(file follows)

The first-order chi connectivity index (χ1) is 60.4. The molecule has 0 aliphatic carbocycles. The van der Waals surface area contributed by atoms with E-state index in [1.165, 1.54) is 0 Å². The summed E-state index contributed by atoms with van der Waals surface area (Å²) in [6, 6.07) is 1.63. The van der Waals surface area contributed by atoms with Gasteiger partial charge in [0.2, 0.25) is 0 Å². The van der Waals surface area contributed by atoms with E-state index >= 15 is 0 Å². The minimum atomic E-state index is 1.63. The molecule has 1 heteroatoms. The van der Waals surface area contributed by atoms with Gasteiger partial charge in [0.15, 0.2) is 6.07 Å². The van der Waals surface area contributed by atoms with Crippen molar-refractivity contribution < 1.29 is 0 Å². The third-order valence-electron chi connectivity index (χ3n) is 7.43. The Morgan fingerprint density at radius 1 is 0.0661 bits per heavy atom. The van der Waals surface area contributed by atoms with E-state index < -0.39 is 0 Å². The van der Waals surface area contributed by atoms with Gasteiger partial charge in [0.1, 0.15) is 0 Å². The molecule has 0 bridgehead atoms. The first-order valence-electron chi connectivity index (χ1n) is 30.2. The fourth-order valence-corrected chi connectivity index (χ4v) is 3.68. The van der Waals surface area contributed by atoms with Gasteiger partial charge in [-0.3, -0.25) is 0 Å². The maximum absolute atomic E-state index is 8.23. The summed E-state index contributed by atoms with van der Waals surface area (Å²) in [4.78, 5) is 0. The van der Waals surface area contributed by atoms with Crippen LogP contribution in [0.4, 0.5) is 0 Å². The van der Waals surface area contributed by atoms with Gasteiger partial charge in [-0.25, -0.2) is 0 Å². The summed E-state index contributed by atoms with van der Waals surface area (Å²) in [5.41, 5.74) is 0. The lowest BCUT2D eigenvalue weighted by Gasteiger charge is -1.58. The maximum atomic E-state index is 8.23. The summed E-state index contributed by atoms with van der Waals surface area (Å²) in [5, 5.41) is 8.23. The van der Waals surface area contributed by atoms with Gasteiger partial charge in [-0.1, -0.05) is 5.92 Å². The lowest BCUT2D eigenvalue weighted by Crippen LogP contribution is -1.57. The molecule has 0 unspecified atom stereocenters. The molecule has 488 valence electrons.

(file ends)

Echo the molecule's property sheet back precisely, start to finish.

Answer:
The first-order chi connectivity index (χ1) is 60.4. The molecule has 0 aliphatic carbocycles. The van der Waals surface area contributed by atoms with E-state index in [1.165, 1.54) is 0 Å². The summed E-state index contributed by atoms with van der Waals surface area (Å²) in [6, 6.07) is 1.63. The van der Waals surface area contributed by atoms with Gasteiger partial charge in [0.2, 0.25) is 0 Å². The van der Waals surface area contributed by atoms with E-state index >= 15 is 0 Å². The minimum atomic E-state index is 1.63. The molecule has 1 heteroatoms. The van der Waals surface area contributed by atoms with Gasteiger partial charge in [0.15, 0.2) is 6.07 Å². The van der Waals surface area contributed by atoms with Crippen molar-refractivity contribution < 1.29 is 0 Å². The third-order valence-electron chi connectivity index (χ3n) is 7.43. The Morgan fingerprint density at radius 1 is 0.0661 bits per heavy atom. The van der Waals surface area contributed by atoms with E-state index < -0.39 is 0 Å². The van der Waals surface area contributed by atoms with Gasteiger partial charge in [0.1, 0.15) is 0 Å². The molecule has 0 bridgehead atoms. The first-order valence-electron chi connectivity index (χ1n) is 30.2. The fourth-order valence-corrected chi connectivity index (χ4v) is 3.68. The van der Waals surface area contributed by atoms with Gasteiger partial charge in [-0.3, -0.25) is 0 Å². The maximum absolute atomic E-state index is 8.23. The summed E-state index contributed by atoms with van der Waals surface area (Å²) in [4.78, 5) is 0. The van der Waals surface area contributed by atoms with Crippen LogP contribution in [0.4, 0.5) is 0 Å². The van der Waals surface area contributed by atoms with Gasteiger partial charge in [-0.25, -0.2) is 0 Å². The summed E-state index contributed by atoms with van der Waals surface area (Å²) in [5.41, 5.74) is 0. The lowest BCUT2D eigenvalue weighted by Gasteiger charge is -1.58. The maximum atomic E-state index is 8.23. The summed E-state index contributed by atoms with van der Waals surface area (Å²) in [5, 5.41) is 8.23. The van der Waals surface area contributed by atoms with Gasteiger partial charge in [-0.1, -0.05) is 5.92 Å². The lowest BCUT2D eigenvalue weighted by Crippen LogP contribution is -1.57. The molecule has 0 unspecified atom stereocenters. The molecule has 488 valence electrons.